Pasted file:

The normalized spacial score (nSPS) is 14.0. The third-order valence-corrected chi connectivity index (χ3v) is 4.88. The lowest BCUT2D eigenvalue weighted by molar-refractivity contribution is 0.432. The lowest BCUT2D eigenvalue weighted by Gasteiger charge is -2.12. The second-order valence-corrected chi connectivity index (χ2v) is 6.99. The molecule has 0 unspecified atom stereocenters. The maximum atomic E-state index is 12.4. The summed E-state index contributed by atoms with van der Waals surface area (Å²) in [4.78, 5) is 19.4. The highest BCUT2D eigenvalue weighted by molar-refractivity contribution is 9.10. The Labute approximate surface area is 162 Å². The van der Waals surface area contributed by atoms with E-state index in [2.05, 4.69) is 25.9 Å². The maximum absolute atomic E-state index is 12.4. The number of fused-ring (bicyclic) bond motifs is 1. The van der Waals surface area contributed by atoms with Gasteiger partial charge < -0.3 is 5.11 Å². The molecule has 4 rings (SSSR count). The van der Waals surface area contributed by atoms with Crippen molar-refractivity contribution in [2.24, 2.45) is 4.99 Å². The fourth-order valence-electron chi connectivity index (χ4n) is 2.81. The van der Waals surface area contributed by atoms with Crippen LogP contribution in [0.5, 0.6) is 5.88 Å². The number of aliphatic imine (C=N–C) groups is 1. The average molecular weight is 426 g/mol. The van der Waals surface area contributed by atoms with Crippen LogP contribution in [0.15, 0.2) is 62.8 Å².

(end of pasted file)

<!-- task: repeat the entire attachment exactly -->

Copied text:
The normalized spacial score (nSPS) is 14.0. The third-order valence-corrected chi connectivity index (χ3v) is 4.88. The lowest BCUT2D eigenvalue weighted by molar-refractivity contribution is 0.432. The lowest BCUT2D eigenvalue weighted by Gasteiger charge is -2.12. The second-order valence-corrected chi connectivity index (χ2v) is 6.99. The molecule has 0 unspecified atom stereocenters. The maximum atomic E-state index is 12.4. The summed E-state index contributed by atoms with van der Waals surface area (Å²) in [4.78, 5) is 19.4. The highest BCUT2D eigenvalue weighted by molar-refractivity contribution is 9.10. The Labute approximate surface area is 162 Å². The van der Waals surface area contributed by atoms with E-state index in [2.05, 4.69) is 25.9 Å². The maximum absolute atomic E-state index is 12.4. The number of fused-ring (bicyclic) bond motifs is 1. The van der Waals surface area contributed by atoms with Gasteiger partial charge < -0.3 is 5.11 Å². The molecule has 4 rings (SSSR count). The van der Waals surface area contributed by atoms with Crippen molar-refractivity contribution in [2.24, 2.45) is 4.99 Å². The fourth-order valence-electron chi connectivity index (χ4n) is 2.81. The van der Waals surface area contributed by atoms with Crippen LogP contribution in [0.5, 0.6) is 5.88 Å². The number of aliphatic imine (C=N–C) groups is 1. The average molecular weight is 426 g/mol. The van der Waals surface area contributed by atoms with Crippen LogP contribution in [0.15, 0.2) is 62.8 Å².